Thursday, October 27, 2011

George Mindling Column 03-25-2005



If You Ask For Suggestions, Listen To Them


“Dear Dum-Dum, Why are you bothering us? Why are you so stupid? Don’t you understand anything?”

Of course the wording is usually smoother and more professional, but the meaning is clear: keep your nose out of our business! That, basically, is the rejection response to most suggestion program submissions. A suggestion, by nature, is calling somebody’s baby ugly.

There is a manager or owner somewhere responsible for taking action on a suggestion, whether it is a formal, sponsored suggestion program, or simply a letter to the editor of the local newspaper. A discovered fault, or a better way to do something, usually means someone has failed to perform his or her assigned duties.

If you are a business owner, it is time to swallow your pride and take a hard look at the suggestion. It might save you money or even your customers, especially if the suggestion comes from a customer.

It is up to the suggestor to define the new procedure, and the duty of the program owner to defend his or her performance of assigned duties. A suggestion that defines or illuminates an error in judgment or even failure to comply with laws or guidelines may well be rejected by a single review when in fact it is a valid suggestion. Asking a reviewer outside the realm of authority usually results in an unbiased review as is there is no ownership of responsibility.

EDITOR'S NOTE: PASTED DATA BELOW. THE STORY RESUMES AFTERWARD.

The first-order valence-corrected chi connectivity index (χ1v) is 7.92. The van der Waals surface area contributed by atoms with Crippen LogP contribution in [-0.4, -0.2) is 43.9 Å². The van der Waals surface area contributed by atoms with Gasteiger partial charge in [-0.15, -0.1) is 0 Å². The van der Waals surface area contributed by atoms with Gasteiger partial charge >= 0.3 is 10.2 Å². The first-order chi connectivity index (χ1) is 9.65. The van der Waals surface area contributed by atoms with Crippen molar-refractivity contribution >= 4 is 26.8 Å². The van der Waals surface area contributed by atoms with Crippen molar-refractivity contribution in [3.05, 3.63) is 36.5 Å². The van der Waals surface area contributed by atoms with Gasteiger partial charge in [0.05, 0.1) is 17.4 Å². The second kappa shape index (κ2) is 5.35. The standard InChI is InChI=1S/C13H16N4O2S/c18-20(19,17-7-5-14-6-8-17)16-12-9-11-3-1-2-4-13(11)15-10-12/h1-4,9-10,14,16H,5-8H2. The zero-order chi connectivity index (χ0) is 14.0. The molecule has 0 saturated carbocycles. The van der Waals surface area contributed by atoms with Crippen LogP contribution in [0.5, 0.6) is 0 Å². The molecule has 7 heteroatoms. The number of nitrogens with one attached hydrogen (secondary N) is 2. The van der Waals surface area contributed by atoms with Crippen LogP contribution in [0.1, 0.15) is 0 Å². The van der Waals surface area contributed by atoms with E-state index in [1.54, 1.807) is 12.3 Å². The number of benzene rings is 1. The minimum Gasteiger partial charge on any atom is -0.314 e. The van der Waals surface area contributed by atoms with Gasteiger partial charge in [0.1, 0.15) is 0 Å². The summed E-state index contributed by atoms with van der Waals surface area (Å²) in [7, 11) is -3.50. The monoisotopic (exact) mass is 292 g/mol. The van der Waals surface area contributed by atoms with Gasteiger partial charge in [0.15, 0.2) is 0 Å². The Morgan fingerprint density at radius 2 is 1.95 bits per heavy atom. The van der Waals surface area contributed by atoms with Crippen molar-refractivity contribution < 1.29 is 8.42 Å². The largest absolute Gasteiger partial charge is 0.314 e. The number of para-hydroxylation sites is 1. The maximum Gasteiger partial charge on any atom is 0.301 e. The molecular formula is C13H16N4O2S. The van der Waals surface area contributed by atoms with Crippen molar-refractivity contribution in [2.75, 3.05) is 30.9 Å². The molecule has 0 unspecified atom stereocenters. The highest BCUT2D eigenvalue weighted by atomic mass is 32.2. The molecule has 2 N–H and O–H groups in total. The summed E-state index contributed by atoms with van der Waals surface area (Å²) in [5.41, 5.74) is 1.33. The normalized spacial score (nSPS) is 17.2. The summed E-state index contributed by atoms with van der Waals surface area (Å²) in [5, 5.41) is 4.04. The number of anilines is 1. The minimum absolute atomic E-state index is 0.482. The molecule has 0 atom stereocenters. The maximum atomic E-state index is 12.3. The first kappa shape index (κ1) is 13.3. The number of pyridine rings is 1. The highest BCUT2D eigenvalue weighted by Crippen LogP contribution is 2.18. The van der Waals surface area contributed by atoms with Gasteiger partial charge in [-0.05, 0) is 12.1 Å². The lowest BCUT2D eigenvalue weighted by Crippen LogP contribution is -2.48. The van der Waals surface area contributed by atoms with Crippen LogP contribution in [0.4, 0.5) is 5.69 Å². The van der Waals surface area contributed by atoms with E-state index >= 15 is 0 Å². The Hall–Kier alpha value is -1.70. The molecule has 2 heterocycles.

Whining about status quo is not productive. Neither is it well received by management or owners. Whiners are usually held in contempt because they add to a problem rather than to the resolution. Suggestors should avoid complaining when they in fact have valid improvement suggestions. Often, people responsible for identified problems are aware of the conditions but are prevented from action by budget restraints or even legal issues. A business owner, however, works under a different set of guidelines. Discretionary spending doesn’t have to go before a board for approval. Legal issues may have to go to an attorney outside the company.

A standing joke in the Air Force about finding the easiest way to perform a given task was to simply ask the laziest person you know how they would do that job. The lazy person will always find a way to accomplish a given task with the minimum of effort. Not necessarily time or cost, but it will always be the easiest route possible. Balance that against reality. Prudence must play a role as safety is always an issue, as well as what is legal and what isn’t. People who are not in management positions may not have a say in how a business is run, but it doesn’t mean they aren’t aware of how a given business fails or succeeds.

If you are the business owner, divorce yourself from the “I’m the boss” syndrome and take a look at what your employees have to say. Their suggestions may well be the key to success in your business.

George Mindling  © 2005

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